Evaluation of Glycine Max MRNA Clusters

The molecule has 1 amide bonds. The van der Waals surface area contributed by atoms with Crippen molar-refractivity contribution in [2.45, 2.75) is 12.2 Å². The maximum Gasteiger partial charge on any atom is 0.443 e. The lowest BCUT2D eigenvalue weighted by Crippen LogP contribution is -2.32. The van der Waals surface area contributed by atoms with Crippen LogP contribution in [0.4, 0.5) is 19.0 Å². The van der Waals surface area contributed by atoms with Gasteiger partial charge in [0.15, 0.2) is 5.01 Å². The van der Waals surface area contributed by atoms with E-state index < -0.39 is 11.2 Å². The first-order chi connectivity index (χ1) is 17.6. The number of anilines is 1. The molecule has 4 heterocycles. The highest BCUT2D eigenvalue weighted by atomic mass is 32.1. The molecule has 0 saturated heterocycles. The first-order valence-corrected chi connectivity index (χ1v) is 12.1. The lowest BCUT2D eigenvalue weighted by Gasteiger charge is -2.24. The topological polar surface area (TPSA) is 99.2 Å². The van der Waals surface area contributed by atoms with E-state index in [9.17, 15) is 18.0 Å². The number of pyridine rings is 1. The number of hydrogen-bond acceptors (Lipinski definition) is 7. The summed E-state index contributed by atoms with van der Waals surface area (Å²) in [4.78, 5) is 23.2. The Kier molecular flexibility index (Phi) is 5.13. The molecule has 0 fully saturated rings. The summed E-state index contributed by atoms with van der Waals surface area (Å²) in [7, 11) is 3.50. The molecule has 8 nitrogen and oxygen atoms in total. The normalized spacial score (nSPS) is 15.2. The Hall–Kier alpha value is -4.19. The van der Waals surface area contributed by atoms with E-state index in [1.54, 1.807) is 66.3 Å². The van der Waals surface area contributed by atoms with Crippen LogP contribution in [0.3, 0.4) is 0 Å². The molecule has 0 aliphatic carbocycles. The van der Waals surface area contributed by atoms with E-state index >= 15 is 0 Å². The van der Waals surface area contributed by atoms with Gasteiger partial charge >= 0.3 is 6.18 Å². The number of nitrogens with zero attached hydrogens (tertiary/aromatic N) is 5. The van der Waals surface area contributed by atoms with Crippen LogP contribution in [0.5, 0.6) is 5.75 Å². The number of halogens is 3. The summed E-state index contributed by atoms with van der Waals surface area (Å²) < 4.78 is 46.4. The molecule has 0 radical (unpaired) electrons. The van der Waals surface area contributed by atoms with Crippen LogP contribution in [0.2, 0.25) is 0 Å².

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Background Clustering the ESTs from a large dataset representing a single species is a convenient starting point for a number of investigations into gene discovery, genome evolution, expression patterns, and alternatively spliced transcripts. Several methods have been developed to accomplish this, the most widely available being UniGene, a public domain collection of gene-oriented clusters for over 45 different species created and maintained by NCBI. The goal is for each cluster to represent a unique gene, but currently it is not known how closely the overall results represent that reality. UniGene's build procedure begins with initial mRNA clusters before joining ESTs. UniGene's results for soybean indicate a significant amount of redundancy among some sequences reported to be unique mRNAs. To establish a valid non-redundant known gene set for Glycine max we applied our algorithm to the clustering of only mRNA sequences. The mRNA dataset was run through the algorithm using two different matching stringencies. The resulting cluster compositions were compared to each other and to UniGene. Clusters exhibiting differences among the three methods were analyzed by 1) nucleotide and amino acid alignment and 2) submitting authors conclusions to determine whether members of a single cluster represented the same gene or not. Results of the 12 clusters that were examined closely most contained examples of sequences that did not belong in the same cluster. However, neither the two stringencies of PECT nor UniGene had a significantly greater record of accuracy in placing paralogs into separate clusters. Conclusion Our results reveal that, although each method produces some errors, using multiple stringencies for matching or a sequential hierarchical method of increasing stringencies can provide more reliable results and therefore allow greater confidence in the vast majority of clusters that contain only ESTs and no mRNA sequences.